BY JULIUS LIM
Videos of the arrest of a 21-year-old black Harvard University student on April 13 have once again drawn attention to the discussion of police brutality. The student, identified as Selorm Ohene, a Ghanaian, was arrested by the Cambridge Police Department (CPD) after the CPD had received reports about a naked man on drugs standing on a traffic island, including one from a woman who said the man had earlier thrown his clothes in her face. The videos captured footage of officers tackling and punching Ohene as they struggled to handcuff him.
The arrest has raised questions about the propriety of the CPD’s response, including whether the officers’ actions were racially biased. Cambridge Mayor Marc C. McGovern called the video footage “disturbing,” adding that when physical force is exercised by the police, “we must be willing to review our actions to ensure that our police officers are providing the highest level of safety for all.”
Community policing: A panacea for law enforcement?
Yet, this is a police department that McGovern had previously held up as being “far ahead of most other communities around the country” on community policing. Indeed, the CPD’s community focus permeates the entire organization: from the emphasis on community partnership in its mission statement, to the establishment of commissions to improve community relationships, to the expansion of the diversity in its ranks. Today, the CPD ranks among the most diverse police departments in the nation.
Across the nation, community policing is seen as a key strategy to reduce crime and raise police legitimacy. A 2015 Department of Justice report called for a “robust system of true community policing” to better deal with crime. President Obama’s Task Force on 21st Century Policing also stressed the need for community policing to be a “core principle.”
So why do police departments like CPD—that have made a strong commitment to community-oriented policing—still lack trust and legitimacy?
The answer: Community policing alone is not enough in today’s America.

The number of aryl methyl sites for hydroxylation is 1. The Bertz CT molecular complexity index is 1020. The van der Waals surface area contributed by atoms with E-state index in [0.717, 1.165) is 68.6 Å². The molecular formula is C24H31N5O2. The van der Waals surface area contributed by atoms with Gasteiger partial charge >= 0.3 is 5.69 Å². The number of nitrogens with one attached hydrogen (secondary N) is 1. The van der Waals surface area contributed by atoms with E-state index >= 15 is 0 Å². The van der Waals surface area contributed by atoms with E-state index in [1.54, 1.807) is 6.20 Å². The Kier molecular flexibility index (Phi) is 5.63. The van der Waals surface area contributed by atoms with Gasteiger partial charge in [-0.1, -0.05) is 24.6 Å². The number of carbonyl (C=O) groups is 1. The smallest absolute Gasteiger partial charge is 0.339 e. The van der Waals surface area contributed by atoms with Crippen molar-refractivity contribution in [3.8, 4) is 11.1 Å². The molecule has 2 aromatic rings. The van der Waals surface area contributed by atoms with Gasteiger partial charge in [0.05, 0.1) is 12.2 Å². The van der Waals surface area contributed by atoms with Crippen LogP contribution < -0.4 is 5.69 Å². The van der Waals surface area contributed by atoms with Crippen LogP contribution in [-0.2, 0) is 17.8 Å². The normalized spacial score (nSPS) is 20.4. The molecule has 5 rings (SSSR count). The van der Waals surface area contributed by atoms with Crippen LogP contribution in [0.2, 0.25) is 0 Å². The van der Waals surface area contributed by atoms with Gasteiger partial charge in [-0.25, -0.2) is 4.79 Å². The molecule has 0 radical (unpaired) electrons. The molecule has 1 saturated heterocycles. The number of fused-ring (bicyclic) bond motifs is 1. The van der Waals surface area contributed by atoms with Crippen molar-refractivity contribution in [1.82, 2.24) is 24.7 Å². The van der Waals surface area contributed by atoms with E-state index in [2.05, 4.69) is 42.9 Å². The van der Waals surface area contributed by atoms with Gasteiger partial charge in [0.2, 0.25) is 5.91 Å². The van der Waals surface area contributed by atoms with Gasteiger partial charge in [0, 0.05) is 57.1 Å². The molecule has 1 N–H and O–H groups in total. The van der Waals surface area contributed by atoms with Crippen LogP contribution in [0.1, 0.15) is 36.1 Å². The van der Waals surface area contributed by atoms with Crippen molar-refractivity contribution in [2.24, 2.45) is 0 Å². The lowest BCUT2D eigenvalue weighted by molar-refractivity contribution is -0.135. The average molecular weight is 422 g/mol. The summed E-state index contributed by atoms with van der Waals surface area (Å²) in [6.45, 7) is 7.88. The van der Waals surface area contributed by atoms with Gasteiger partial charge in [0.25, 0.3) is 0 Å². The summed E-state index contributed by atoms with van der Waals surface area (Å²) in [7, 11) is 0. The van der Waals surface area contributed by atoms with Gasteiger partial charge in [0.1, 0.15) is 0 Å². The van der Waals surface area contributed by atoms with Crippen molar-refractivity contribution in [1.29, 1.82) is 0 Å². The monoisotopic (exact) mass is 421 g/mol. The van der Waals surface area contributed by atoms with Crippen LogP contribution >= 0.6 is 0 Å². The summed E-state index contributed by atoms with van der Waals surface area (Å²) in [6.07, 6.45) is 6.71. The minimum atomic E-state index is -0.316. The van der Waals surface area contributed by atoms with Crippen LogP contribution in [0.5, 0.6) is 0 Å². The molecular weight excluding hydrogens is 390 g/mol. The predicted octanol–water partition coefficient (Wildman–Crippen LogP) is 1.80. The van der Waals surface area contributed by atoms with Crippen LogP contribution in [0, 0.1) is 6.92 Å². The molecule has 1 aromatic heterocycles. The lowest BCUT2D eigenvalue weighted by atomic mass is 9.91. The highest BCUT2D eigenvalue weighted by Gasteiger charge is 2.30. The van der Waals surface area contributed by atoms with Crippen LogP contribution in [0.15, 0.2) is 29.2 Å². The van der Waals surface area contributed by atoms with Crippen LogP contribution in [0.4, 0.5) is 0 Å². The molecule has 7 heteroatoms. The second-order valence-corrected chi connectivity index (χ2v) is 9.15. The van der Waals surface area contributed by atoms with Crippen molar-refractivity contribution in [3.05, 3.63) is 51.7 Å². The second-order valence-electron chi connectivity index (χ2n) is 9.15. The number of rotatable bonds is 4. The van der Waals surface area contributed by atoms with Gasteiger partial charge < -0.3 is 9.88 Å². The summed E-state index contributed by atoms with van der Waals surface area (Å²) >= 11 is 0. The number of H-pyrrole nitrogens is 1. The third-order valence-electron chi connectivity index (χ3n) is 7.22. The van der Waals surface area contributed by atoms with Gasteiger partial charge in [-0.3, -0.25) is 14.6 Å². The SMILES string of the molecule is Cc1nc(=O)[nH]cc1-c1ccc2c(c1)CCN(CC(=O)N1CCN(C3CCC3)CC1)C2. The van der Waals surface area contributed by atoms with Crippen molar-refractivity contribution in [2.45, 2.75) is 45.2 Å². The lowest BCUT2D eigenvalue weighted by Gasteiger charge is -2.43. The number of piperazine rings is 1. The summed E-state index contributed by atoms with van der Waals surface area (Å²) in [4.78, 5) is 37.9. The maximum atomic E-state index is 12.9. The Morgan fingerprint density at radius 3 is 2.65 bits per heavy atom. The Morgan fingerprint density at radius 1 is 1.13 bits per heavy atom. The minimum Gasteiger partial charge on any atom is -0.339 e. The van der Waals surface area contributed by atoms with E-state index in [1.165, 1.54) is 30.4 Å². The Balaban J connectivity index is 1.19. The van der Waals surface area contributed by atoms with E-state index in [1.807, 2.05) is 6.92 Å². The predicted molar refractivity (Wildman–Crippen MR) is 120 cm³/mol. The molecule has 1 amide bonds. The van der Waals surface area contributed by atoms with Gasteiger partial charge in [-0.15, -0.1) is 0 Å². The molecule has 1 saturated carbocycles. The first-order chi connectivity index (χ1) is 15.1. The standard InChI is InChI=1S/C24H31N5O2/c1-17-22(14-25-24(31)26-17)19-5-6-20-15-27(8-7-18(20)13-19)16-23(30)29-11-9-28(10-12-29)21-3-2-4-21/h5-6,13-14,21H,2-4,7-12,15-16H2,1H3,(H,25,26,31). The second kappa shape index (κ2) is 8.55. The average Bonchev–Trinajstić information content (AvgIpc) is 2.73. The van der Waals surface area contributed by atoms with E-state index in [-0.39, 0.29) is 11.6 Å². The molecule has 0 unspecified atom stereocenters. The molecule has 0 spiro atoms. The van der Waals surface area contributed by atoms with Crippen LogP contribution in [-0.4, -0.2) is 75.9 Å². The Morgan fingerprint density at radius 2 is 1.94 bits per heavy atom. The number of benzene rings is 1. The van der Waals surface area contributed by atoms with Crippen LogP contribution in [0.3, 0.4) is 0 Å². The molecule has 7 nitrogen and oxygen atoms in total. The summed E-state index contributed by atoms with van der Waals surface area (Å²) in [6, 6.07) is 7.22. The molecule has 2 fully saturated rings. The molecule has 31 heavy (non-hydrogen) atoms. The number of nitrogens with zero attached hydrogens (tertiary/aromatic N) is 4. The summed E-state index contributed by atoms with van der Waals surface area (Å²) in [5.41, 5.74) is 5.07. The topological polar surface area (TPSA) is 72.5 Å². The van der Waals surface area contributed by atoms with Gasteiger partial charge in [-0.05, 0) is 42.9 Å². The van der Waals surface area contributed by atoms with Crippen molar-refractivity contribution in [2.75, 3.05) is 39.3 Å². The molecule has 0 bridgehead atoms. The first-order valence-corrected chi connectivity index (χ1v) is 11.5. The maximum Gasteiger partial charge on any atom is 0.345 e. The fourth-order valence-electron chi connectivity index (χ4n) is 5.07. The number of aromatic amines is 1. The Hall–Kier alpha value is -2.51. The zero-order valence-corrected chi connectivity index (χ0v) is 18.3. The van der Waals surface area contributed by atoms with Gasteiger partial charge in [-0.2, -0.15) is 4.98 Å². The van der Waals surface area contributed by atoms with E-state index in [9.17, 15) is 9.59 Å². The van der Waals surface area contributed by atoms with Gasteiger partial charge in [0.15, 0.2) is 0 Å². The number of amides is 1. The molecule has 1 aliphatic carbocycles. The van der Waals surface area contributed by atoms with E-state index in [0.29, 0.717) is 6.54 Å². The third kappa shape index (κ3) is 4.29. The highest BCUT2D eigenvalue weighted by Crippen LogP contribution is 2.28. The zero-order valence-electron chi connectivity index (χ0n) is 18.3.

The limits of community policing
Community policing is inadequate in communities that are transient and diverse.
First, communities with high population turnovers, such as student communities, may be less aware of, or able to collaborate with, the police in crime control. A study in Boston found that shorter residential tenures were associated with lower involvement in and knowledge about community policing. Community policing doesn’t work unless police can form stable community relationships.
Second, international residents may carry with them previous experiences of corrupt and abusive police. In Chicago, a study of the Latino community revealed an expectation among Latino newcomers that the Chicago police were as corrupted as those from their home countries. Such cultural baggage could impact the perceptions of police legitimacy among new migrants.
In sum, the unique characteristics of migrant communities present certain limitations to community policing. While migrants may share concerns about safety, they may be less able or willing to collaborate with the police over the long run. This could hinder police efforts at fostering mutual trust with migrant communities, thus contributing to the friction between the police and the community, and exacerbating the ill will towards the police that arises each time there are excessive force accusations.
It is not just about doing the right thing, but doing things right
There is, however, another model of policing that could complement community policing and help address its limitations: procedural justice.
Procedural justice focuses on the perceived fairness of the procedures involved in the decision-making and treatment one receives from the police. It is driven by the fact that most people obey the law and cooperate with the police, most of the time. The core premise is that when the police acts in a procedurally fair manner, people believe that it is legitimate and are motivated to cooperate with it and comply with the law.
Turning to the arrest of Ohene, a more procedurally just approach might have been for the CPD officers to cordon off the area and engage Ohene in respectful conversation to safely de-escalate the situation. Some police departments, like the Camden County Police Department in New Jersey, have demonstrated how procedural justice can minimise use of force in tense situations. However, such efforts have not gained enough traction.
At a time when America is becoming more diverse, and residential mobility remains high, the demand for procedural justice will grow more acute. While community policing is undoubtedly the “right thing” to do, police departments should also focus on doing “things right.”
And as we demand fairer and more respectful policing, we should also demonstrate the same qualities in engaging the police constructively on issues such as racial injustice.
Ultimately, building a more just society is an effort in which we all have a role to play.
Julius Lim recently graduated from the one-year Mid-Career MPA program as an Edward S. Mason Fellow at the Harvard Kennedy School. He has served as a police officer in the Singapore Police Force since 2008, and joined the Singapore Administrative Service in 2016. He holds a Masters in Criminology and a Bachelor of Arts in Natural Sciences (Pathology) from the University of Cambridge.
Edited by Max Wynn